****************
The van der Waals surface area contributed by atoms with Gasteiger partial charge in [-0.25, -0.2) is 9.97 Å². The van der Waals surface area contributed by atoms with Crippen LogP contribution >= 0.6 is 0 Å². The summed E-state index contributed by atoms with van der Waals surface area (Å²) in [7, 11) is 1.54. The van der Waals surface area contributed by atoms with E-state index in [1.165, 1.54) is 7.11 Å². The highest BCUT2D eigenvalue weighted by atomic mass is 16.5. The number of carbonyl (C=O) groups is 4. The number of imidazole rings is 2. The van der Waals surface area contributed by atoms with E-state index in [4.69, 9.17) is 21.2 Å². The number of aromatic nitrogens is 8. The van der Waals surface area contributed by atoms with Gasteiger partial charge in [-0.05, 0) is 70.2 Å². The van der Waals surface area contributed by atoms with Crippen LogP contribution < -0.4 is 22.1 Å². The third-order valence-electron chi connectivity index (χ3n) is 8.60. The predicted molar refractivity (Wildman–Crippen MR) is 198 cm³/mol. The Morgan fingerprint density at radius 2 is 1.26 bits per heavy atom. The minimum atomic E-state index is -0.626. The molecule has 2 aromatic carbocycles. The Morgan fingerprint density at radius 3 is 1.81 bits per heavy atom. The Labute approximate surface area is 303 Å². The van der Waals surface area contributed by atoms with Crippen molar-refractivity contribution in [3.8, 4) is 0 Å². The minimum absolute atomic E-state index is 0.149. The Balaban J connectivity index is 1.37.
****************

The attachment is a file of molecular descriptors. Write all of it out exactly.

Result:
The van der Waals surface area contributed by atoms with Gasteiger partial charge in [-0.25, -0.2) is 9.97 Å². The van der Waals surface area contributed by atoms with Crippen LogP contribution >= 0.6 is 0 Å². The summed E-state index contributed by atoms with van der Waals surface area (Å²) in [7, 11) is 1.54. The van der Waals surface area contributed by atoms with E-state index in [1.165, 1.54) is 7.11 Å². The highest BCUT2D eigenvalue weighted by atomic mass is 16.5. The number of carbonyl (C=O) groups is 4. The number of imidazole rings is 2. The van der Waals surface area contributed by atoms with E-state index in [4.69, 9.17) is 21.2 Å². The number of aromatic nitrogens is 8. The van der Waals surface area contributed by atoms with Gasteiger partial charge in [-0.05, 0) is 70.2 Å². The van der Waals surface area contributed by atoms with Crippen LogP contribution < -0.4 is 22.1 Å². The third-order valence-electron chi connectivity index (χ3n) is 8.60. The predicted molar refractivity (Wildman–Crippen MR) is 198 cm³/mol. The Morgan fingerprint density at radius 2 is 1.26 bits per heavy atom. The minimum atomic E-state index is -0.626. The molecule has 2 aromatic carbocycles. The Morgan fingerprint density at radius 3 is 1.81 bits per heavy atom. The Labute approximate surface area is 303 Å². The van der Waals surface area contributed by atoms with Crippen molar-refractivity contribution in [3.8, 4) is 0 Å². The minimum absolute atomic E-state index is 0.149. The Balaban J connectivity index is 1.37.